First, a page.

According to the Student Loan Marketing Association (more commonly known as Sallie Mae Bank), the average tuition, room and board at a private college comes to $43,921. Public tuition for in-state students at state colleges amounted to $19,548, with out-of-state students paying an average of $34,031.
How are parents and students finding the cash to afford this expense?
Sallie Mae breaks it down as follows: 34% from scholarships and grants that don’t have to be paid back, coming from the college itself or the state or federal government, often based on need and academic performance.
Parents typically pay 29% of the total bill (an average of $7,000) out of savings or income, and other family members (think: grandparents) are paying another 5%.
The students themselves are paying for 12% of the cost, on average.
The rest, roughly 20% of the total, is made up of loans. The federal government’s low-interest loan program offers up to $5,500 a year for freshmen, $6.500 during the sophomore year, and $7,500 for the junior and senior years. If that doesn’t cover the remaining cost, then students and parents will borrow from private lenders. The average breakdown is students borrowing 13% of their total tuition costs and parents borrowing the other 7%.
Is the cost worth it? The Federal Reserve Bank of New York recently published a report on the labor market for college graduates. The conclusion, in graphical format, is that younger workers have experienced much higher unemployment rates than their college graduate peers—the figures currently are 9.5% unemployment for all young workers, vs. just 4.2% for recent college graduates. Overall, the unemployment rate for people who have graduated with a 4-year degree is 2.6%, and even during the height of the Great Recession, it never went over 5%.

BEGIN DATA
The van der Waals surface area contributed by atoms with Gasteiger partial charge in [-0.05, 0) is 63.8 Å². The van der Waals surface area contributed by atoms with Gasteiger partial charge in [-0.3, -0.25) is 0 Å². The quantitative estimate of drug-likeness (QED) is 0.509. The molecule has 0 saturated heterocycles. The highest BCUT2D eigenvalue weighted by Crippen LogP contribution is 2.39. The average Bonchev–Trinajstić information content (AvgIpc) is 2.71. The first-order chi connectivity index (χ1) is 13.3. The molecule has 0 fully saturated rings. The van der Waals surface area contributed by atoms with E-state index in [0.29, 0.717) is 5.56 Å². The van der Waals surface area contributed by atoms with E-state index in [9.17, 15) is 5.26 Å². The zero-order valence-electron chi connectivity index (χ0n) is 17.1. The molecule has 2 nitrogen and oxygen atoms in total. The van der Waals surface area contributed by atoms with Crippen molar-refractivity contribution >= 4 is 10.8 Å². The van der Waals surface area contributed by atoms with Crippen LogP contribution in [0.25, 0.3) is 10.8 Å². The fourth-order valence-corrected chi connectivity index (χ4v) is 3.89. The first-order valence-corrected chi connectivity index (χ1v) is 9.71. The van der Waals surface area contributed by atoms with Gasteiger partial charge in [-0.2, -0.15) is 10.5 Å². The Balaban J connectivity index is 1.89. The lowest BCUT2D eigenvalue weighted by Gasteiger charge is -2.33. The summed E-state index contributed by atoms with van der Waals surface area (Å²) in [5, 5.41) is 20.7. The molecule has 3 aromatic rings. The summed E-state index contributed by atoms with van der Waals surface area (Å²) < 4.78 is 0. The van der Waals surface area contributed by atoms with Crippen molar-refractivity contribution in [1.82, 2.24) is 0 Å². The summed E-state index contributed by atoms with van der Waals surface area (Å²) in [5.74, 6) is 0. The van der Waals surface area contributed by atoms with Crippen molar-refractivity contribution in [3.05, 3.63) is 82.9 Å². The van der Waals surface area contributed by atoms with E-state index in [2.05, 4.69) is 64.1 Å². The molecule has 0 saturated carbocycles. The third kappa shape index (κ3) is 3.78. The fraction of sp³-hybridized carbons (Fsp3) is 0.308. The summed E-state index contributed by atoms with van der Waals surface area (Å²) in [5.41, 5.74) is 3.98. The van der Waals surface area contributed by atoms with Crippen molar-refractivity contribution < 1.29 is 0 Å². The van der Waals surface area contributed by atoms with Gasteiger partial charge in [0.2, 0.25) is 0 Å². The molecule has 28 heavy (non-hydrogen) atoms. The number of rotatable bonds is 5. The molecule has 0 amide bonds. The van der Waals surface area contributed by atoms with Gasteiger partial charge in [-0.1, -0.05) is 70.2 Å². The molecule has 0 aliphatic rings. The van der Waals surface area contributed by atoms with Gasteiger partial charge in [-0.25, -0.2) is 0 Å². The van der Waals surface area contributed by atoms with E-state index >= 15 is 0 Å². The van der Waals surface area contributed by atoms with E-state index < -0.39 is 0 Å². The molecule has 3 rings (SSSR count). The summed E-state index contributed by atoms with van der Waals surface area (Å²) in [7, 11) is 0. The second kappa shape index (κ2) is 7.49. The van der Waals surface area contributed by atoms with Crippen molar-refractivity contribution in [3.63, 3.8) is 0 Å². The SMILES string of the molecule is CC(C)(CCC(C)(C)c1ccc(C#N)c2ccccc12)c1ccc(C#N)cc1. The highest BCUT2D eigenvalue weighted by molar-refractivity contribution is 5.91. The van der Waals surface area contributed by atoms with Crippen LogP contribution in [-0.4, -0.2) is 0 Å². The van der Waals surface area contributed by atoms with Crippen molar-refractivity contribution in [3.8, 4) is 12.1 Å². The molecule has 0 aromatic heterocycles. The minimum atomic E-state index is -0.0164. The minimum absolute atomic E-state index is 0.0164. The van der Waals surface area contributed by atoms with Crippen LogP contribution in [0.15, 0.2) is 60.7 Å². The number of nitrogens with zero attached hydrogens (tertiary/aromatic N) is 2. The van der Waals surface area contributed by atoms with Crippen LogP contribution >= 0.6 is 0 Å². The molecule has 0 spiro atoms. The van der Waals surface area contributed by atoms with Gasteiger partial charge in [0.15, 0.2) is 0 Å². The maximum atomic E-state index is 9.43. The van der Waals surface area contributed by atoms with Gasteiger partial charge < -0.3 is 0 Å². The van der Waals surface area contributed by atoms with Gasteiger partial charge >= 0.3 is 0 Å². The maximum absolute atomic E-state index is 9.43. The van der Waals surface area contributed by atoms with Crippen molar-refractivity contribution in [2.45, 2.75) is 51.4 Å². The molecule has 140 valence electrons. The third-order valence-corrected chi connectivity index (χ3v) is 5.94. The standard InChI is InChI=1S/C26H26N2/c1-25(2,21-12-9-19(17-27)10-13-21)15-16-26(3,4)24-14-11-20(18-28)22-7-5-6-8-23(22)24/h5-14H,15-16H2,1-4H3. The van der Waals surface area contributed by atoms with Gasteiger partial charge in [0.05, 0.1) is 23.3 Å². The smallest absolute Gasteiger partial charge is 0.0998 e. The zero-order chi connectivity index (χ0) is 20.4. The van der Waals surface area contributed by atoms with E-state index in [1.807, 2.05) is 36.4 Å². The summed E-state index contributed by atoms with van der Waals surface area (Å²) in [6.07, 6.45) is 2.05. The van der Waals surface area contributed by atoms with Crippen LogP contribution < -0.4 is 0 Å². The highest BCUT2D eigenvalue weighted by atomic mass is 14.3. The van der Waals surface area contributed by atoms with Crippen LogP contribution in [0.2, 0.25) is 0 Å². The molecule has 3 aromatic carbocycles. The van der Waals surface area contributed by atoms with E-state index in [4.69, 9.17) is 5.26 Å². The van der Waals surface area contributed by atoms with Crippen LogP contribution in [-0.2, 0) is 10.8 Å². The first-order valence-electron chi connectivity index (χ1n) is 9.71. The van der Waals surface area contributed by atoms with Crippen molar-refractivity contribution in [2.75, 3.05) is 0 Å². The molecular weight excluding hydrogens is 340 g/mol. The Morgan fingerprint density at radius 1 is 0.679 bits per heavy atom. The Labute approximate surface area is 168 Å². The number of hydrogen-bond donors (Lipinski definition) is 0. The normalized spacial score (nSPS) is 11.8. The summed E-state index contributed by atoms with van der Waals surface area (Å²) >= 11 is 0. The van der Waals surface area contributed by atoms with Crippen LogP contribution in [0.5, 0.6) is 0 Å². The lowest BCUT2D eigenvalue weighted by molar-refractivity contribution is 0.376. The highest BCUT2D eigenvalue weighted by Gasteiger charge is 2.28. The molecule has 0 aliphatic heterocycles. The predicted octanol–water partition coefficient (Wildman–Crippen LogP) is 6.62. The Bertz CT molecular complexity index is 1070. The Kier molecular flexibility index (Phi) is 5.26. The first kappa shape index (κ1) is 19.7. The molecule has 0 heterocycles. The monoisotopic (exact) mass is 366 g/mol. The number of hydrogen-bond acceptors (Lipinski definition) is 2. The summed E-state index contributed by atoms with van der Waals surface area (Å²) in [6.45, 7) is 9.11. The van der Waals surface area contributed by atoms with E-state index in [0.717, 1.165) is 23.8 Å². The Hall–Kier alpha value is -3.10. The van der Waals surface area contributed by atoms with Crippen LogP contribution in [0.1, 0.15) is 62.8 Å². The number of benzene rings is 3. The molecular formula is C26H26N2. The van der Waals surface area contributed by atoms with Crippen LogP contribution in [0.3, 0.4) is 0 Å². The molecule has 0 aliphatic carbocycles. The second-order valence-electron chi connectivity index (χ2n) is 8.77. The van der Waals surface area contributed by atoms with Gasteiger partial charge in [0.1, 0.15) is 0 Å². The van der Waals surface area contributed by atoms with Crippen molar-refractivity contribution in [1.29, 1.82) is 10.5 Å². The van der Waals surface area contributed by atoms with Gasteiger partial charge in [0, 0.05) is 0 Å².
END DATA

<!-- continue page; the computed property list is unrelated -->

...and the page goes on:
And income is higher as well. The average worker with a bachelor’s degree earns $43,000, vs. $25,000 for people with a high school diploma only. The highest average incomes are reported for people with pharmacy degrees ($110,000 mid-career average), computer engineering ($100,000), electrical engineering ($95,000), chemical engineering ($94,000), mechanical engineering ($91,000) and aerospace engineering ($90,000).
Lowest average mid-career incomes: social services ($40,000), early childhood education ($40,000), elementary education ($42,000), special education ($43,000) and general education ($44,000).
Among the lowest unemployment rates: miscellaneous education (1.0%), agriculture (1.8%), construction services (1.8%) and nursing (2.0%).
Yes, there are some themes here, and of course people in every career can fall above or below these averages. Nor does everybody who graduates with a particular degree end up in a career that tracks that degree. (Of particular note: the list does not include a financial planning or investment advisory degree.) The point is that despite the cost, a college degree does seem to provide significantly better odds of getting a job, and getting paid more for the job you do get.
About the Author: Bob Veres has been a commentator, author and consultant in the financial services industry for more than 20 years. Over his 20-year career in the financial services world, Mr. Veres has worked as editor of Financial Planning magazine; as a contributing editor to the Journal of Financial Planning; as a columnist and editor-at-large of Dow Jones Investment Advisor magazine; and as editor of Morningstar’s advisor web site: MorningstarAdvisor.com.
Mr. Veres has been named one of the most influential people in the financial planning profession by Investment Advisor magazine and Financial Planning magazine, was granted the NAPFA Special Achievement Award by the National Association of Personal Financial Advisors, and most recently the Heart of Financial Planning Distinguished Service Award from the Denver-based Financial Planning Association.